A stark contrast to Sisley’s sunny painting is presented by Edvard Munch’s 1895 “The Scream,” a richly inked lithograph without a drop of color. Held by descendants of the family that acquired it from the artist in 1900, it is pegged at a modest £800,000 to £1.2 million ($1.2-1.7 million). Not to be confused with the pastel on board from the same year that sold to Leon Black at Sotheby’s New York in May 2012 for a record $119.9 million, this impression is believed to be one of 30 that the artist produced. Another impression sold at Sotheby’s New York in November 2014 for $2,405,000.

Also keenly anticipated is Alberto Giacometti’s “Portrait de Diego,” 1925, an early oil-on-board depiction of his brother that the artist kept until his death, in 1966, when it passed to the sitter. It is estimated at £500,000 to £700,000 ($720,000 -1 million).

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A stark contrast to Sisley’s sunny painting is presented by Edvard Munch’s 1895 “The Scream,” a richly inked lithograph without a drop of color. Held by descendants of the family that acquired it from the artist in 1900, it is pegged at a modest £800,000 to £1.2 million ($1.2-1.7 million). Not to be confused with the pastel on board from the same year that sold to Leon Black at Sotheby’s New York in May 2012 for a record $119.9 million, this impression is believed to be one of 30 that the artist produced. Another impression sold at Sotheby’s New York in November 2014 for $2,405,000.

Also keenly anticipated is Alberto Giacometti’s “Portrait de Diego,” 1925, an early oil-on-board depiction of his brother that the artist kept until his death, in 1966, when it passed to the sitter. It is estimated at £500,000 to £700,000 ($720,000 -1 million).

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Among the Surrealist offerings in the sale is Francis Picabia’s bubble-gum pink composition “Couple amoureux,” 1924-27, from the artist’s “Monsters” cycle of paintings. The brilliantly colored work, depicting figures with fantastical facial features, evokes Old Master paintings and ancient frescoes and is estimated at £700,000 to £900,000 ($1-1.3 million).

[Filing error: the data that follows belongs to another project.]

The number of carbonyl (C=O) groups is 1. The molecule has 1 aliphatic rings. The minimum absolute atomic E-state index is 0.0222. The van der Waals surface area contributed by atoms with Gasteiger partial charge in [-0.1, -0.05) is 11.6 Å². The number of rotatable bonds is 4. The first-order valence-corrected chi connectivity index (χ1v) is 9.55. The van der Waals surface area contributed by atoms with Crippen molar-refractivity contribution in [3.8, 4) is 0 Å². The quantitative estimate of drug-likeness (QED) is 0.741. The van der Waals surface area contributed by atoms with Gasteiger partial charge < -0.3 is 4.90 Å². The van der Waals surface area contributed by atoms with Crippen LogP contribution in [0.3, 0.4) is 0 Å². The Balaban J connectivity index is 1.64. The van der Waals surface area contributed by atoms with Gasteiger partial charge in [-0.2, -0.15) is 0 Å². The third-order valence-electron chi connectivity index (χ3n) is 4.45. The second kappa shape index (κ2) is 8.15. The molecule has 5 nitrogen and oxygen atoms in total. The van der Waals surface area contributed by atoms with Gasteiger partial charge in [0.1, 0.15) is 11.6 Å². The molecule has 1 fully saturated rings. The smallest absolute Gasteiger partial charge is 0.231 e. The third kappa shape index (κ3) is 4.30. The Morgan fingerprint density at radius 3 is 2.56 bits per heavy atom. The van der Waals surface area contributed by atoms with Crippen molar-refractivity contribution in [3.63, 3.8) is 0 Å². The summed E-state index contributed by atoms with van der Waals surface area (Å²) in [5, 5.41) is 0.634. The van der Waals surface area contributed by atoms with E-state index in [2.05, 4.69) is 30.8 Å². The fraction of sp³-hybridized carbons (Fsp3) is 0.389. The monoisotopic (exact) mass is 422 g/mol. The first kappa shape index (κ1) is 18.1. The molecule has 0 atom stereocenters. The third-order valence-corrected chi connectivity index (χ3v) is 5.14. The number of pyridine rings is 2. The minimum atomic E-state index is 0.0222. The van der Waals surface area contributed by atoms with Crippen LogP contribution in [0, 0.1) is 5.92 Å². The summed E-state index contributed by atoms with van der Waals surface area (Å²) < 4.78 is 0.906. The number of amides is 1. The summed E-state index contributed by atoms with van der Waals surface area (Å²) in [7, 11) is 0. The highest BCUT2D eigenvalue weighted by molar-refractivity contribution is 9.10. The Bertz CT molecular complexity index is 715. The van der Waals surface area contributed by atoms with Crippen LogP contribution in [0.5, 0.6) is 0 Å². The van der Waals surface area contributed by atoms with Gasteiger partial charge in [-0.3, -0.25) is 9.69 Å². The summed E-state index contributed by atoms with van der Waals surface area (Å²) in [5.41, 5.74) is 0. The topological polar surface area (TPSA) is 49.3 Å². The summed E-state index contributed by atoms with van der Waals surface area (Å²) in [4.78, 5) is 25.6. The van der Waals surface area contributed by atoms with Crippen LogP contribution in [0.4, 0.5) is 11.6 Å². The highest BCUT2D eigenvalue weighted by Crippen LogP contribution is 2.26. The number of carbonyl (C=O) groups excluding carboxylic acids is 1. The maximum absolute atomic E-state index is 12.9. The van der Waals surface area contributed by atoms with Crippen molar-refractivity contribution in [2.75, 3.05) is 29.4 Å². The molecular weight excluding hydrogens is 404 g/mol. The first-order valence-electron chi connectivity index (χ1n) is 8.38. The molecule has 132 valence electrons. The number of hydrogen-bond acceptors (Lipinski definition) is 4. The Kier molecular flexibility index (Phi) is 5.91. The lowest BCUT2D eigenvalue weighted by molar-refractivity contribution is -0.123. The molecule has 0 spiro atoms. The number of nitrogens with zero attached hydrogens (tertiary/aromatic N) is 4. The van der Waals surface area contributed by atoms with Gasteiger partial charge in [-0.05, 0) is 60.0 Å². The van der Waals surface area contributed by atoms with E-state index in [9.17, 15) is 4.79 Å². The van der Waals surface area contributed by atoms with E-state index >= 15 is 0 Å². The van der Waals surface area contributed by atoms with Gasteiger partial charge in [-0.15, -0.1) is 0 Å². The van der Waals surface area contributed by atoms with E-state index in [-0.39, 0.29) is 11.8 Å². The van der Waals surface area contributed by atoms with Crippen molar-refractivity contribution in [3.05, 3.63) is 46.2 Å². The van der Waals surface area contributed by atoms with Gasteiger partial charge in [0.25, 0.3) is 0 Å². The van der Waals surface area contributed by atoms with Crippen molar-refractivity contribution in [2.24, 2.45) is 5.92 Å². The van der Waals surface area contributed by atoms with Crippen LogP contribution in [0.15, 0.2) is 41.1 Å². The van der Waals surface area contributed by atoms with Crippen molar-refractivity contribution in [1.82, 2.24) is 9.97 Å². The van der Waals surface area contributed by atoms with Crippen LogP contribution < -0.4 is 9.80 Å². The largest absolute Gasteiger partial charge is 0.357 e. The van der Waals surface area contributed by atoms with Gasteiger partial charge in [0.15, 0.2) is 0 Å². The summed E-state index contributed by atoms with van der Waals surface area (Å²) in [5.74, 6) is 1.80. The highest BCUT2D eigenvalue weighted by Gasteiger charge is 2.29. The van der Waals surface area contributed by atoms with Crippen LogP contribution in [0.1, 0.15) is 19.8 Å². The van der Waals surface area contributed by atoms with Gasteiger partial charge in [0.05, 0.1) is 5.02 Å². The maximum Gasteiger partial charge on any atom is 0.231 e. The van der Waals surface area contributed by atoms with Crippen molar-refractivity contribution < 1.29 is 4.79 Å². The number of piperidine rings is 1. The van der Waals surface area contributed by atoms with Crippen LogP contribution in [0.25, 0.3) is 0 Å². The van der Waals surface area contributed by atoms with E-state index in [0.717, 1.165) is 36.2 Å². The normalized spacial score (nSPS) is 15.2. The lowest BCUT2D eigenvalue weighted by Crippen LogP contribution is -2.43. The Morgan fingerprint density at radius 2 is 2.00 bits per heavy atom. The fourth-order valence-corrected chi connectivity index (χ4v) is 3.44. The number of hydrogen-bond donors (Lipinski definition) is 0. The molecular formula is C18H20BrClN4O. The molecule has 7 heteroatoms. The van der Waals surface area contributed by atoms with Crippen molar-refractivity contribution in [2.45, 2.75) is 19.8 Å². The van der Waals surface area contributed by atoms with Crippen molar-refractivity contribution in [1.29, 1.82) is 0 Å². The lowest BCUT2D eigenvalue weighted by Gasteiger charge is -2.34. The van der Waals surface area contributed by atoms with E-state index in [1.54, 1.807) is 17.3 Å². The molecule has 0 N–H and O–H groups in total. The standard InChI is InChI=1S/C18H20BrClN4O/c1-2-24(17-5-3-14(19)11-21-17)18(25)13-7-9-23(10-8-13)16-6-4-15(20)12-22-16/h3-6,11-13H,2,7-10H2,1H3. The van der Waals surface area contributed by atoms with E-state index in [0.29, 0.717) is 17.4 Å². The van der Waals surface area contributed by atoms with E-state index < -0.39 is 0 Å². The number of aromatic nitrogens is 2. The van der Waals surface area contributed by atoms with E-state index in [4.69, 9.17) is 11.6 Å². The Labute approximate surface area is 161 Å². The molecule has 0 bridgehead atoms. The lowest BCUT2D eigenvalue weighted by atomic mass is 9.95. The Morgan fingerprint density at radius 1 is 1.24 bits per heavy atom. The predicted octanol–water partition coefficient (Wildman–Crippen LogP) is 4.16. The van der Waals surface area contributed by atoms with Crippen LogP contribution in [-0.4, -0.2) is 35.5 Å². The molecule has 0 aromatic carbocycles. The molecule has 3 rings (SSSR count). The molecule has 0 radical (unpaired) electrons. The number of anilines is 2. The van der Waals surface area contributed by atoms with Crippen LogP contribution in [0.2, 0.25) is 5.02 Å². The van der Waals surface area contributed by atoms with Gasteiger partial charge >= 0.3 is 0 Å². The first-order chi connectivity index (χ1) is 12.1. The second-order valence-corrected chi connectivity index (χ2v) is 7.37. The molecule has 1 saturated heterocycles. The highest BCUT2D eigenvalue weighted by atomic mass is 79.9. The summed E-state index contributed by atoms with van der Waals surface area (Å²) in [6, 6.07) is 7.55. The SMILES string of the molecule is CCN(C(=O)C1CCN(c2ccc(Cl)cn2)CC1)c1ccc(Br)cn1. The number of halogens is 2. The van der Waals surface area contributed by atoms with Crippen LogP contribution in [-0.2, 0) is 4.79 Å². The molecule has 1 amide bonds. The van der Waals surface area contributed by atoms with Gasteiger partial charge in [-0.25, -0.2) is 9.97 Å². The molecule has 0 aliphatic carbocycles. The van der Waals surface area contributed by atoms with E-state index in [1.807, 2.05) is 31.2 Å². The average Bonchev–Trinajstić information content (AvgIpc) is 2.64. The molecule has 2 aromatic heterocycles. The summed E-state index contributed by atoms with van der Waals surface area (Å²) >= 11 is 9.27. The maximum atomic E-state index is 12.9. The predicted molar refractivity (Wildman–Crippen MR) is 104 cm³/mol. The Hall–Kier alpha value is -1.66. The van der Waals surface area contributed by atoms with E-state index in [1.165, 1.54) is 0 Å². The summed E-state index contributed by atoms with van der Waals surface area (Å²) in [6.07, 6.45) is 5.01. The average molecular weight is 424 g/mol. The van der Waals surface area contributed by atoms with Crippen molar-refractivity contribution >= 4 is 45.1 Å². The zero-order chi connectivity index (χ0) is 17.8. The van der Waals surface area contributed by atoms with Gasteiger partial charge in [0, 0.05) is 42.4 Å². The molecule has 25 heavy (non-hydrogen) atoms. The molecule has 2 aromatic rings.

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In a somewhat similar yet later Surrealist vein, Max Ernst’s densely layered grattage and frottage concoction “Dimanche après-midi sur les Champs Elysées,” 1958, presents a rather abstract and totemlike couple. The female wears a scarlet cloak draped over one shoulder in seemingly royal fashion, while the comparatively bulky male dominates the composition. The painting, long owned by Ernst’s wife, the artist Dorothea Tanning, is estimated at £300,000 to £400,000 ($433 -577,000). It last sold at Christie’s London in February 2012 for £541,250 ($855,000).

Another Surrealist highlight, René Magritte’s gouache on paper “La belle hérétique,” 1963 or 1964 — depicting a coffin bent into the shape of a chair and perched à la Humpty Dumpty on a low brick wall running along a country lane, is estimated at £800,000 to £1.2 million ($1.2–1.7 million). Magritte gouaches are in serious demand, and the large format and highly finished look of this example have further ramped up expectations.

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Graphs by Meghana Reddy; source: Blouin Art Sales Index